I just wonder, whether a synchronized autorotation is possible in case of turbine failure (one or both gas turbine engines). All Gearboxes obviously must turn not to desynchronize -> lethal

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    $\begingroup$ I'm a little confused, why would you need to auto-rotate if only one engine failed in a twin engine helicopter? Are you assuming that the freewheeling unit doesn't disconnect? Or are you unaware of the operation of the freewheeling unit in helicopters? $\endgroup$
    – Ron Beyer
    Commented Mar 11, 2019 at 17:36
  • $\begingroup$ Not just possible, in the Marines it's how we introduced newbie infantry to the wonders of flying helicopters. :) $\endgroup$ Commented May 17, 2019 at 23:25

2 Answers 2


On the Chinook, the sprag clutches that allow the drive system to freewheel when an engine fails are between each engine's step-down transmission and the "combining transmission" that receives torque from each engine and sends it to the front and rear rotor transmissions.

This means that the entire drive line between the rotors always remains engaged and in sync regardless of whether any power is being supplied. If one engine fails, it's simply disconnected from the drive system by its sprag clutch with the remaining engine doing the work, like any helicopter. And if both engines are shut down, same deal; both engines are disconnected by their sprag clutches and the still interconnected rotor system will autorotate with the correct blade intermesh maintained.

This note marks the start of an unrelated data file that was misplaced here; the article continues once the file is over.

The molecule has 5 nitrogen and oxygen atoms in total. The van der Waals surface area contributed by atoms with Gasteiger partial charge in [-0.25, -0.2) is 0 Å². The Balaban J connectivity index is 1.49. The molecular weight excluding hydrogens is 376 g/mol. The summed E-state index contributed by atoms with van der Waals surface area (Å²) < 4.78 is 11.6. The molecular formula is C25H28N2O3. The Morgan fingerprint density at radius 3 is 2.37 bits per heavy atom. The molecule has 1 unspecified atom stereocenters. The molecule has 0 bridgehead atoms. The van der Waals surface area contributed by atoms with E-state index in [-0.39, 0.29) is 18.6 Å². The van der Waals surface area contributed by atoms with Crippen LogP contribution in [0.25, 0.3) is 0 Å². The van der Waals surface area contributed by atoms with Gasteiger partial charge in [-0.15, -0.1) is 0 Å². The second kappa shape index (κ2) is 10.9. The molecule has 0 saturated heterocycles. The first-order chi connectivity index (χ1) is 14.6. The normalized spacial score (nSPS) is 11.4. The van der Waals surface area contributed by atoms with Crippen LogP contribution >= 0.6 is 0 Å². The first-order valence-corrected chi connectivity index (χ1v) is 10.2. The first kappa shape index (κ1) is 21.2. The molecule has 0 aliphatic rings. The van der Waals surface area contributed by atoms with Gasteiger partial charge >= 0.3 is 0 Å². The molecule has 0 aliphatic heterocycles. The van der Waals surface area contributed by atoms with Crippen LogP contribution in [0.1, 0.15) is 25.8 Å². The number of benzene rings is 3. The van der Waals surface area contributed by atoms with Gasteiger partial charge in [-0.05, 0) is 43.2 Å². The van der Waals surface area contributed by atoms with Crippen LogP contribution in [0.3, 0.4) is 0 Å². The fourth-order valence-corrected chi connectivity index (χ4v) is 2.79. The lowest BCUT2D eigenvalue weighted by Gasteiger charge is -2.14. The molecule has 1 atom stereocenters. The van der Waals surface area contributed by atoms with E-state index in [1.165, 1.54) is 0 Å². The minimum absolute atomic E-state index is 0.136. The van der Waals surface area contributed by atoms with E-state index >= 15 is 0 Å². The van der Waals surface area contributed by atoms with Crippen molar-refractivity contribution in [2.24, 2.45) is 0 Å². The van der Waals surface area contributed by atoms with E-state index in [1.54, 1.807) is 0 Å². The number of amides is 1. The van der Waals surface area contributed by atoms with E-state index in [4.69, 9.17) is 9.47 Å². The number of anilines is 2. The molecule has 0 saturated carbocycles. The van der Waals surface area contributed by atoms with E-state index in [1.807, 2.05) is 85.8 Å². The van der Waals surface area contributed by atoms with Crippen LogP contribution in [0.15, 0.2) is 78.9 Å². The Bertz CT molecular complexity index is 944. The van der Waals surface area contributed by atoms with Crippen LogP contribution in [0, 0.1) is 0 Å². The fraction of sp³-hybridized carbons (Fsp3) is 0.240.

So the Chinook can loose one engine and continue flying (more or less), or lose both both engines and glide to land like any multi-engine helicopter. If you loose one of the gearboxes or drive shafts in the interconnected system however, now you have an unpleasant situation.


Yes-not being able to autorotate means no sale

I used to watch the CH-46 doing practice autorotations at an outlying fiend when I was in Norfolk in the 1980's. Given that the CH-46 (and its larger cousin the CH-47) are designed and built for the harsh military operational environment, where one could expect all manner of things to go wrong due to enemy fire, the inability to autorotate would mean that the military specification for that was not met and thus Boeing could not have sold them to the Army and the Navy.

The fundamental design principal at work is, in plain language:

You need for those in the damaged helicopter, or when the engines quit, to have a chance to walk away from it.

Both helicopters' designs included sprag clutches or a similar free wheeling unit that would disengage from the rotors if engine drive was lost, allowing the pilots (providing they are within the proper performance envelope) a shot at an autorotation. (Check the H-V diagram for specifics). If only one engine is lost, the extent that one can fly with a single engine will depend on gross weight and environmental conditions / operating environment.

Now that you mention it, I don't think that there is a single helicopter, absent some corner cases for unusual experimental models, that can achieve certification without demonstrating autorotation capability. Relevant civil requirements are 14 CFR 27.71/27.691 (normal category) and 14 CFR 29.691 (transport category). Tip of the cap to @UnrecognizedFallingObject for confirming the certs.

  • $\begingroup$ For civilian whirlybirds, the requirement is in 14 CFR 27.71/27.691 (normal category, albeit a bit obliquely worded) and 29.691 (transport category) $\endgroup$ Commented Dec 12, 2020 at 3:43
  • $\begingroup$ @UnrecognizedFallingObject thank you $\endgroup$ Commented Dec 12, 2020 at 3:45

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